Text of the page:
by
In this case, the issue before the Supreme Court was whether Jeffrey Manary or Edwin Anderson were entitled to a decedent's interest in real property that had been deeded to a trust. Manary claimed the interest as a successor trustee; his claim was based on the trust. Anderson claimed the interest as a testamentary beneficiary; his claim was based on chapter 11.11 RCW (the Testamentary Disposition of Nonprobate Assets Act). Upon review, the Supreme Court concluded that an owner complies with the Act when he specifically refers to a nonprobate asset in his will, even if he does not refer to the instrument under which the asset passes. Anderson was entitled to the decedent's interest in the property, but he was not entitled to attorney fees for answering the petition for review. View "Manary v. Anderson" on Justia Law

by
The Estates of Barbara J. Nelson and Sharon M. Bracken challenged the efforts of the Washington State Department of Revenue (DOR) to treat them as having engaged in a present taxable transfer of assets that were actually transferred years ago by Ms. Nelson’s and Ms. Bracken’s late husbands’ estates. DOR relied on the legislature’s adoption in 2005 of definitions from the federal estate tax regime. Upon review, the Supreme Court held that DOR exceeded its authority in enacting regulations that allowed it to treat transfers completed by William Nelson and Jim Bracken years ago as if the estates had elected to defer state estate tax on the transfers, to be paid by their wives’ estates. DOR stood on a different footing than the United States Treasury; "DOR must rely on the asserted authority of our legislature to tax transfers years after the fact absent any deferral agreement by the taxpayer." The Court reversed the trial court and directed summary judgment be entered in favor of the Estates. View "In re Estate of Bracken" on Justia Law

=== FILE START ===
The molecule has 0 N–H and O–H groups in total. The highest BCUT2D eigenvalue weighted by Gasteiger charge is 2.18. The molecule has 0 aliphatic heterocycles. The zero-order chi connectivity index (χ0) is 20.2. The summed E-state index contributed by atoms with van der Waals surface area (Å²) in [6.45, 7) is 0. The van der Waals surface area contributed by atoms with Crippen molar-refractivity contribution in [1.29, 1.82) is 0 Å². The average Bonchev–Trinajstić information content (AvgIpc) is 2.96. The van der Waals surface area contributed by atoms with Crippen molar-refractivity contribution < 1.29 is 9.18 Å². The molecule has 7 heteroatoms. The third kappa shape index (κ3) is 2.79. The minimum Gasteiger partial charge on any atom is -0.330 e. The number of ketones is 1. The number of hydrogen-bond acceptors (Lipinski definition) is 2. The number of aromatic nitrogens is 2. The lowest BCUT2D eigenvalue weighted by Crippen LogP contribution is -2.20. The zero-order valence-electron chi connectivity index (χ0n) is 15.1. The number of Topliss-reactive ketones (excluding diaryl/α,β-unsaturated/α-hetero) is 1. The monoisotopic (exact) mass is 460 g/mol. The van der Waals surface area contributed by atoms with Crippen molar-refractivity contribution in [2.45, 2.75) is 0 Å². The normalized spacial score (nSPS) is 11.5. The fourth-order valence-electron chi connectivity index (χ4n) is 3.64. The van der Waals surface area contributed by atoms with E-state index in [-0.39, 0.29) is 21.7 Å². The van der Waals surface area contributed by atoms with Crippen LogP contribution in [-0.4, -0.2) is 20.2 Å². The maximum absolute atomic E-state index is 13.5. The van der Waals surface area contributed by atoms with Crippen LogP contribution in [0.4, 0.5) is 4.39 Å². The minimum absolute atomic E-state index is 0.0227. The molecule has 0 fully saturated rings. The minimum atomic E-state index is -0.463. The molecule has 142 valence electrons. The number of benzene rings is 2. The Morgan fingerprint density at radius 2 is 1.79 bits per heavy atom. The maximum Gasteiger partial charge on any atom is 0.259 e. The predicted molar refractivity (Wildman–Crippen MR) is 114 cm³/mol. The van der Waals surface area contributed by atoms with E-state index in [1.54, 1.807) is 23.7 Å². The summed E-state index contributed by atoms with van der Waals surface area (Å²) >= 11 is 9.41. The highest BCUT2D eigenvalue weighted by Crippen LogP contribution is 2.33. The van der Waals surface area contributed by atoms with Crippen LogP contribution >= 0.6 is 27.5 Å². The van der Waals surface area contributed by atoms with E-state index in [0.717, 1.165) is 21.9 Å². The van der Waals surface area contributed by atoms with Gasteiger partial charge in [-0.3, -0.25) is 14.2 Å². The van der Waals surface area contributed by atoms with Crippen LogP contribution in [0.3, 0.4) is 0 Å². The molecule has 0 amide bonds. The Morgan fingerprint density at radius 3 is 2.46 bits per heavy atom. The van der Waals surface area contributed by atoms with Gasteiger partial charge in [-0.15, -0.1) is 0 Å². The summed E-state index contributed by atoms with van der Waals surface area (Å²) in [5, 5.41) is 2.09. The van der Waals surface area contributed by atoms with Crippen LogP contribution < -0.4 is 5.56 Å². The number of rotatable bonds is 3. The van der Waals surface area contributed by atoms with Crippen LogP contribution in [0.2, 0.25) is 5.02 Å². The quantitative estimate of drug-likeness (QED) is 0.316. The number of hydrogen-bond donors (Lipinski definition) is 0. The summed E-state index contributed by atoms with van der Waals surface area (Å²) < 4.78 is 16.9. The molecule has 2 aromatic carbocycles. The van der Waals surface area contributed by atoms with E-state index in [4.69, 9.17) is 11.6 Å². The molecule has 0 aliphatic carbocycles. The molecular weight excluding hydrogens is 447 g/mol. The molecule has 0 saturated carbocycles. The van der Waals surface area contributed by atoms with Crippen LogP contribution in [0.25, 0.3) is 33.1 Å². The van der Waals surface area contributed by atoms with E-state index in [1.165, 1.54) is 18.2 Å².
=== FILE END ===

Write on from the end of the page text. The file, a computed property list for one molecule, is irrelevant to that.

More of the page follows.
by
This case arose from the tragic death of a teenager Ashlie Bunch. Ashlie’s adoptive father, Steven Bunch (Bunch) brought an action under RCW 4.24.010, against the treatment center where Ashlie committed suicide, McGraw Residential Center. Ashley’s adoptive mother, Amy Kozel, sought to join the lawsuit as a necessary party under CR 19(a). The superior court denied Kozel’s motion and the Court of Appeals affirmed. Finding that Kozel satisfied statutory standing requirements and CR 19(a), the Supreme Court reversed the Court of Appeals and remanded the case for further proceedings. View "Estate of Bunch v. McGraw Residential Ctr." on Justia Law

by